I recently got the opportunity to attend the Treatment Professionals in Alumni Services (TPAS) Collaborative in Malibu, California and was asked to share my experience. Allow me to break down what an amazing time it was.
First off, I got invited to attend by my boss who said I could go this last spring to the Collaborative in Texas. Now, not knocking Texas but I was trained by The Price Is Right. Yes, the television show we all watched when we were home “sick” from school. You NEVER go for the first option in the Showcase Showdown, the second one is always better. Sure, you get a boat and nice grill with the first option, but the second Showcase is a truck, a boat, AND a trip! So I opted to wait for Malibu in the fall, this was a good choice.
The Collaborative was held at the Serra Retreat in the foothills of Malibu with a beautiful view of the coastline and hills. Also, the retreat still had resident Fryers in attendance as it is a spiritual retreat. In my mind I was convinced that I would be walking the grounds and a Fryer would ask if I wanted to learn Kung Fu. I always wanted to learn Kung Fu so I was stoked to go.
We left on a Saturday and I knew immediately that this was going to be an epic trip. The young woman who sat next to me on the plane plopped down and the first thing she said is, “I don’t fly well, I have been drinking, and am going to take some Xanax and pass out. Feel free to climb over me if you need to pee.” Amazing…and yes, I got her number. First stop after we arrived was to none other than In-and-Out Burger. Oh, how I missed this fatty, carb-loaded gift from the heavens. Dbl- dbl w cheese, Animal Style (extra Thousand Island spread, mustard grilled patties, and extra pickles) and a vanilla shake; truly incredible. We get checked into the retreat and as I look around the grounds I was in awe at the peace and beauty of the place, it just “felt” spiritual. I looked for my Kung Fu master but no luck. Maybe tomorrow.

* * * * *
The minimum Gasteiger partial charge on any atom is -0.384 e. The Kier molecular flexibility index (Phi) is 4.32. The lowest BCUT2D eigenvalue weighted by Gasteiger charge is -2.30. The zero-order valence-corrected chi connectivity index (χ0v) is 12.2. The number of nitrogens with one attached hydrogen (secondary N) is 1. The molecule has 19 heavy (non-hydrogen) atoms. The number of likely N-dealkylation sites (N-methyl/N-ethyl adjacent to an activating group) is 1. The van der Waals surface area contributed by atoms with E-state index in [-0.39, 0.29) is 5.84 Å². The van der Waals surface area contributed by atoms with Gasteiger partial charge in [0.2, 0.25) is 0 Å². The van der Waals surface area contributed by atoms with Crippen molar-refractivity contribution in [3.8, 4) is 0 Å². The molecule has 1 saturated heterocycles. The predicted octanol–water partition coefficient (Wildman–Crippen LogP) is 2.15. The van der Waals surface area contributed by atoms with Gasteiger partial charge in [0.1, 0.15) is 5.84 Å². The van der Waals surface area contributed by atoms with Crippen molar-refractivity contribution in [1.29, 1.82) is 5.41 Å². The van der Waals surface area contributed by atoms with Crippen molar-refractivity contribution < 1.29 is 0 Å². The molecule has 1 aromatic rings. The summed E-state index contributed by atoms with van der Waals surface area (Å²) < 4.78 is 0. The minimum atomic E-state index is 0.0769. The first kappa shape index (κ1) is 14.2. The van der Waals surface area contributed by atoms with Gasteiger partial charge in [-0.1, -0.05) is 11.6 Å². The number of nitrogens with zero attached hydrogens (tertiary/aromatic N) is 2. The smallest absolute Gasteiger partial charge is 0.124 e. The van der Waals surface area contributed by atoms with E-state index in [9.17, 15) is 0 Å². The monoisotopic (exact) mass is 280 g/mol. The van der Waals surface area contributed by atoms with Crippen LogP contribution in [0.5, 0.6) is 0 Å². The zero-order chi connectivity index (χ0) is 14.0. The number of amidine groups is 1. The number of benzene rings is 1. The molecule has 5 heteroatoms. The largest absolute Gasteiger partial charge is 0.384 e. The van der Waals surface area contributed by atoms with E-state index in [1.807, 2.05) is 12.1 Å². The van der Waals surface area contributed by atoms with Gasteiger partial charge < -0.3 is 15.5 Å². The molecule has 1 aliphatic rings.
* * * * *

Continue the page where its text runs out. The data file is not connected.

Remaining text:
The second day just before the conference started, I rented a longboard and hit the waves. Beautiful waves, while a bit cold, I was stoked. As I paddled out I was concerned that I was not local and would be run off. I watched Point Break and I know how territorial these surfers can be, and since I still don’t know Kung Fu I might get beat up. I paddled into the lineup and this older guy said hello. We started small talk and come to find out he was 32 years sober that day. The universe was lining up well for me, other than the lack of Kung Fu. I caught wave after wave and rode the longest swell of my life. Elated, I said good bye to my new friend and hiked back up to the retreat to get everyone checked in.
As everyone came in I was taken aback by a few things. First off, there were people from all over the U.S. and Canada coming to share their treatment centers’ knowledge and passion in the field of alumni services. Secondly, and most importantly, everyone was so lighthearted and congenial. You know how you can just sense a good person; well that feeling was in everyone who checked in. What a good group of humans to spend a few days with.